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Taos Toolbox Notes, Part I [Jul. 23rd, 2007|09:06 am]
Cat Rambo
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[mood |contemplativecontemplative]

I'm going to stretch out the notes in order to facilitate valuable discussion. ;) This is from a lecture by Connie.

What is Plotting?

            Plotting is more than the stuff that happens in a story; it’s also the arrangement, the order of telling stuff. It involves what you do and don’t choose to tell, the choice of narrator, and where the story starts and ends.

            Story and plot are not the same thing. The plot can start well into the story. People usually start their story too early, rather than too late. You want to start the story when the problem has become a crisis. Begin it in media res. In some stories, this won’t work. Try starting and then going back the smallest amount of distance that you can. You can have a set-up but it must be as short as possible.

Kinds of Plots

  1. Plots where the question is “What happens next?’. This is the soap opera style, since soap operas are pure plot.
  2. Plots where the question is “What’s going on here?” In this type, we have unexplained things that we or a character must figure out. The readers may not what’s going on while characters do not. Examples include the Truman Show (readers know while character does not) and Memento (neither character nor viewer know what’s happening).
  3. Plots where the question is “What happened in the past to bring this situation about?” All mysteries are in this category.

The best plots involve all three kinds of plotting. Example: Hamlet.


In all plots, the most critical thing is movement and change. The stability that is restored at the end is never the stability one starts with.


Things seldom happen in a straight line. The plot is a twisty road, one that circles back on itself and is very windy but still gets to its destination, despite the operation of Murphy’s Law in full swing along the way. What was wanted sometimes changes along the way.


Plots are about causality; they’re like dominoes. Things should lead into each other – “this so that, but then” rather than “this and this and then this”. The first event can be small, but events must be connected to each other. 

(And yeah, I have some posts to catch up on still that I was tagged for, but I thought I'd go ahead and start putting those notes up. I also have a LOT of e-mail and things I've procrastinated on to catch up on as well.  Just cleared 300 e-mails out of my Armageddon account, UGH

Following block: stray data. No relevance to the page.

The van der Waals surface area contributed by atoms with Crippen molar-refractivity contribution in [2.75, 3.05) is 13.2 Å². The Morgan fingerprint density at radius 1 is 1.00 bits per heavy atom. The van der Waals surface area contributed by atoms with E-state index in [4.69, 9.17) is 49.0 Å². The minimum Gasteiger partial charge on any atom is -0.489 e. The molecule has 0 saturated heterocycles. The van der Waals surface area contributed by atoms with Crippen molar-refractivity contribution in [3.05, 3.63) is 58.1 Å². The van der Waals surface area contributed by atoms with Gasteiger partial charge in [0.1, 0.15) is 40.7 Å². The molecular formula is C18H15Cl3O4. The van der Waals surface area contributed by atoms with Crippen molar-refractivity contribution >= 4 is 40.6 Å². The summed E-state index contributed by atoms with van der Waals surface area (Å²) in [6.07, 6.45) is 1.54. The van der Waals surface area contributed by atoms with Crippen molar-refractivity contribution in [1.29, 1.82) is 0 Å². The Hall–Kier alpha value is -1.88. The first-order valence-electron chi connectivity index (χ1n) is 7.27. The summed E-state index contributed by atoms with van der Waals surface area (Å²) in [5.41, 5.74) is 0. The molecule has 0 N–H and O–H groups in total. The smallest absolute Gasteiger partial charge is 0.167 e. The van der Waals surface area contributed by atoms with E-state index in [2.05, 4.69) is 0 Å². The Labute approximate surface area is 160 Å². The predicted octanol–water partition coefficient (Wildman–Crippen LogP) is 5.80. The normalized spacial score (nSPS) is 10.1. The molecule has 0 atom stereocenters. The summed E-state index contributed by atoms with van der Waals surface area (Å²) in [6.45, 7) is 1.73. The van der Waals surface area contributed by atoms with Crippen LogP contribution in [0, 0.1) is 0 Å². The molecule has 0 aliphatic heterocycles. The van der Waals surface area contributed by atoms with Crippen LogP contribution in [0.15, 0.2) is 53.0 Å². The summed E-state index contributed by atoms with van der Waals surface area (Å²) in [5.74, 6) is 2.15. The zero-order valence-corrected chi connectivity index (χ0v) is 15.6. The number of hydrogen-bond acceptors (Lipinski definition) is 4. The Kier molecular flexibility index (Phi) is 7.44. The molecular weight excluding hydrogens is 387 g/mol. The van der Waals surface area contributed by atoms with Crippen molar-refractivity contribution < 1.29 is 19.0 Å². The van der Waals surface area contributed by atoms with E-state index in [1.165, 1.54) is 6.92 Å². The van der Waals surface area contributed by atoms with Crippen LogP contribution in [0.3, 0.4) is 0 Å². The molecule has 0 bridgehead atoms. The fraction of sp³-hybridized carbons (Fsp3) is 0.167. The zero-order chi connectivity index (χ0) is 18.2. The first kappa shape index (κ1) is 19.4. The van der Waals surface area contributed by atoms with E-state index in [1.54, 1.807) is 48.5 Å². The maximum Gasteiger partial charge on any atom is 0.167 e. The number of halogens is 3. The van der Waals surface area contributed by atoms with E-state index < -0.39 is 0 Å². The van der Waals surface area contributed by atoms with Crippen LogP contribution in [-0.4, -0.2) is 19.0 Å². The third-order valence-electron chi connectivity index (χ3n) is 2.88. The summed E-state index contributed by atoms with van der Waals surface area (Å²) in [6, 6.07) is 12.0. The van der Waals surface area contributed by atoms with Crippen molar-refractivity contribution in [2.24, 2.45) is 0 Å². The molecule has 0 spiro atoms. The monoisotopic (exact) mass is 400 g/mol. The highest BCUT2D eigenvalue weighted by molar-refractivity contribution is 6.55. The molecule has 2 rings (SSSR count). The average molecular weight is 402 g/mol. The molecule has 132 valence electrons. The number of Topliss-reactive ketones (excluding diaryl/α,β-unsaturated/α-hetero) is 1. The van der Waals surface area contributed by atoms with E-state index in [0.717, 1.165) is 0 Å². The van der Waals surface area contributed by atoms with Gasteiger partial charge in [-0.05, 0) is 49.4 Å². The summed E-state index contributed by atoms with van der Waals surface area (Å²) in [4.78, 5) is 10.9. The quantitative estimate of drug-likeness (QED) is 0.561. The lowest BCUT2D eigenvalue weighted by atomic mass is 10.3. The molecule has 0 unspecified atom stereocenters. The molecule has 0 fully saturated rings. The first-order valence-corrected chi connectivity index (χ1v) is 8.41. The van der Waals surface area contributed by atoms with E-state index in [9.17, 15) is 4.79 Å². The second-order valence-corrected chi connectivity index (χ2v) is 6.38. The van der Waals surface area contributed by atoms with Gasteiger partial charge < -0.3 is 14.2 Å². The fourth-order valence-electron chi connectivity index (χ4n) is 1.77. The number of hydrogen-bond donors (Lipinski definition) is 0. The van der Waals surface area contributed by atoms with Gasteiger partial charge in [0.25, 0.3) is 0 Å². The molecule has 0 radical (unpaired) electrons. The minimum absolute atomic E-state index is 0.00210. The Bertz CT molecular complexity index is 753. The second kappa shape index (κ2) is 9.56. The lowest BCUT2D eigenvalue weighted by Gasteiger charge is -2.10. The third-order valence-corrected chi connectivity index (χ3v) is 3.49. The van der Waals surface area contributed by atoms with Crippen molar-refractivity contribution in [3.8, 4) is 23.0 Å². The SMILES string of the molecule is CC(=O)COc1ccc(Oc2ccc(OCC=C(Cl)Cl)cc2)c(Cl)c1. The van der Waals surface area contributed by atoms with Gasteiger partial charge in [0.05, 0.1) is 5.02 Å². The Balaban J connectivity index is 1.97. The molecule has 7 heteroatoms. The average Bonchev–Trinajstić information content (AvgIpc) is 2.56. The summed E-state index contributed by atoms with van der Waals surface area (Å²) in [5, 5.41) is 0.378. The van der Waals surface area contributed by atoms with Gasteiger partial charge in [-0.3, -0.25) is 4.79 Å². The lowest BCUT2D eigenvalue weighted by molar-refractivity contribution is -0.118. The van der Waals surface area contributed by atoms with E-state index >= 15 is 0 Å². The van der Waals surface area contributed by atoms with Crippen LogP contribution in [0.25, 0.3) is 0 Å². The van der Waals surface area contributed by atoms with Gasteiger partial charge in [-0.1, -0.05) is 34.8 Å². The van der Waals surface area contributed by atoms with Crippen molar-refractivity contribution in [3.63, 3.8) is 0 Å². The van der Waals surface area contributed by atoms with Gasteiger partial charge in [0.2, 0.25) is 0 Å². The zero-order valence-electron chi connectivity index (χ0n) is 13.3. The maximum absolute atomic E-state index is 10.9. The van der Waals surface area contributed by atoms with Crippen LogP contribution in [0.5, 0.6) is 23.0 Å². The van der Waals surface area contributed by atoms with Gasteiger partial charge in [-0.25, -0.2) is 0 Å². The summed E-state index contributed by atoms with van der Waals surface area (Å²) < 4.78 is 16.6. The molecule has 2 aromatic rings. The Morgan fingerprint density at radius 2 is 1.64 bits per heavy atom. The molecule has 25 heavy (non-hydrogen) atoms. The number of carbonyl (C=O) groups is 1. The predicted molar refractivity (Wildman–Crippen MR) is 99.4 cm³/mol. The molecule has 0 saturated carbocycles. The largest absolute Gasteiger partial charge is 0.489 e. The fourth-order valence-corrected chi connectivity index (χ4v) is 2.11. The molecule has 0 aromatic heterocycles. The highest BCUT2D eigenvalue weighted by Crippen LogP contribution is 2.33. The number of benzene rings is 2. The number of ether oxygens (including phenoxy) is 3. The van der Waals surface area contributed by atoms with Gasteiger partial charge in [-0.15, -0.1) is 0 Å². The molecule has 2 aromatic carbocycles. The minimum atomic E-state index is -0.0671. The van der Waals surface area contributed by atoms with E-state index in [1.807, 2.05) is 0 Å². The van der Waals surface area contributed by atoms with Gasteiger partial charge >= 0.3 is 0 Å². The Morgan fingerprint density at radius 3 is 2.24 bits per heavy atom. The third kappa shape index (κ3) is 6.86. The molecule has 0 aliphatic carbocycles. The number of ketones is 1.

[User Picture]From: ecmyers
2007-07-23 04:37 pm (UTC)
Thanks for sharing this! It's very helpful and interesting, as this morning I've been mapping out the plot of my novel trying to figure out where it went wrong, and why the ending isn't working... Strangely enough, I decided on some changes that incorporate more of the second and third types of plots, which is probably why I'm much more cheerful about the whole thing this morning :)

BTW, any word on who the instructors for next year might be?
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[User Picture]From: catrambo
2007-07-23 09:06 pm (UTC)
Alas, no, although since Walter is the organizer, I'd presume he'd be one of them.
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From: lmarley
2007-07-23 05:31 pm (UTC)
I love this, my friend. I hope you'll archive it all.

Isn't Connie just a goddess?
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[User Picture]From: catrambo
2007-07-23 09:05 pm (UTC)
She is FABULOUS beyond all words. See you tomorrow at Tully's?
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From: lmarley
2007-07-23 09:13 pm (UTC)
It is my intention to be there. I'm busier than a tick on a hound, as I've heard someone say! Closing in on the end of the novel, dealing with copyedits (more on that tomorrow!) See you then.
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[User Picture]From: calico_reaction
2007-07-23 06:47 pm (UTC)
Archiving this in my memories. Thank you!
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From: kelly_yoyo
2007-07-23 10:55 pm (UTC)
Thanks for typing these up!
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[User Picture]From: patesden
2007-07-24 12:06 pm (UTC)
Thanks for posting your notes. Plots are my weakness--mine tend to become too complex.
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[User Picture]From: geek_chorus
2007-07-25 09:42 pm (UTC)

Connie re: plot

The lecture sounds familiar. It's all good stuff for me to think about, especially since I'm reworking the novel again. Thanks for jogging my memory.
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